This memo looks at three patterns of mobility into and out of Central Asia in the current period affected both by the war in Ukraine and historical structures of colonialism and racialization. We analyze labor migration flows into Russia, migrants and minorities going to Ukraine to fight, and Russian citizens fleeing Russia southward to escape the effects of war. We argue that the latter two flows are not traditional migration patterns. Rather, they represent important developments driven by the conflict and embedded in colonial structures of whiteness, or the idea that light-skinned, blue-eyed Slavic nationalities are the cultural norm from which other groups are measured. Colonialism and racism in this sense refer not only to policies and formal hierarchies during the Russian imperial and Soviet periods but also to the entrenched mentalities that persist today. The consequences for visible minorities in Russia involve regular discrimination in society, by authorities on the streets and in the housing and labor market, and with citizenship and army draft procedures.
Mobility and Race
Global migration patterns and pathways are traditionally entangled with colonial histories, and the situation is no different in Eurasia. The history and critical study of colonialism in the West have recently come under long-overdue criticism for not integrating Russian imperialism into their analytical frameworks. Indeed, there are important post-colonial pathways that are crucial for understanding the relationship between Russia and its former colonies (now neighbors).
The war in Ukraine has brought these dynamics violently to the forefront. Yet lingering behind the scenes of the brutal treatment of Ukraine is an expanse of Russia’s periphery of independent states that suffer from colonial effects compounded by a racialization that Ukraine does not experience. Russia’s aggression toward Ukraine is firmly rooted in Ukraine’s desire to separate itself from a wider union of Slavic nations (Belarus, Russia, Ukraine) or Ukraine’s view of itself as something different than Russia. Central Asian or Caucasian identity, on the other hand, and even ethnic minorities within the current borders of the Russian Federation are “othered” outside this Slavic identity.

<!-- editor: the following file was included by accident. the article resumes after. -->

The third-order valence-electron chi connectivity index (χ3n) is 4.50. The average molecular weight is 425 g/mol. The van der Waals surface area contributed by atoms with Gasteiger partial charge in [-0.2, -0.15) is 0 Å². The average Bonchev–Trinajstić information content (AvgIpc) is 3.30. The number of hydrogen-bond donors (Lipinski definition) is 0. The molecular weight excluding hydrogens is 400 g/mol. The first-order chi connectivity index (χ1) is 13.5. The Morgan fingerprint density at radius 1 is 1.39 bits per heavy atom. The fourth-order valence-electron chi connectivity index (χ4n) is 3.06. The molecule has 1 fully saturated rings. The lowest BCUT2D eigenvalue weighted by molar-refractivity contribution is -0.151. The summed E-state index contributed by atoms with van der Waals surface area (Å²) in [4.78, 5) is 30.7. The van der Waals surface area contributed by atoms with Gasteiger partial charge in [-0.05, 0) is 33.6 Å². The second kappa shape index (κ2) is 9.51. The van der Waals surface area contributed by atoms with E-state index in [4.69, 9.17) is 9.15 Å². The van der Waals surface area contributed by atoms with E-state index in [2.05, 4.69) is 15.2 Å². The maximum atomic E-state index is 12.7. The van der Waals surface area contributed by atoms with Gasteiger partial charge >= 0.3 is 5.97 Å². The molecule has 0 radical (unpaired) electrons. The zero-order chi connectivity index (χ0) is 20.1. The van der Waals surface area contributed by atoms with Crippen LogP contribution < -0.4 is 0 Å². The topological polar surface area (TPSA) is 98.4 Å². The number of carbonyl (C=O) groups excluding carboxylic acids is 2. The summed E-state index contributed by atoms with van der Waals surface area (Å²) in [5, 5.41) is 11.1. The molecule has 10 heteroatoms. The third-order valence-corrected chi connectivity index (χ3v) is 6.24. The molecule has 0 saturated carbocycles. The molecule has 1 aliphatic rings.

From Russian imperial rule to common statehood during the Soviet Union, Slavic culture and Russian language became central within the largest swath of earth controlled by a single government. Centralized government and the movement of ethnic Russians into the “periphery” were methods of pursuing cultural and linguistic uniformity that are common to colonial powers. Many Russians deny these developments were colonial in nature, pursuing the counter-narrative that Russian imperialism and the Soviet Union brought development to backward regions. Tracing three mobility flows in the current period affected by long-standing structures of colonialism and racialization allow us to see the effects of these long-standing power structures. These flows include 1) labor migration into Russia, 2) migrants and minorities going to Ukraine to fight, and 3) Russian citizens fleeing Russia southward.
A Typical Colonial Scenario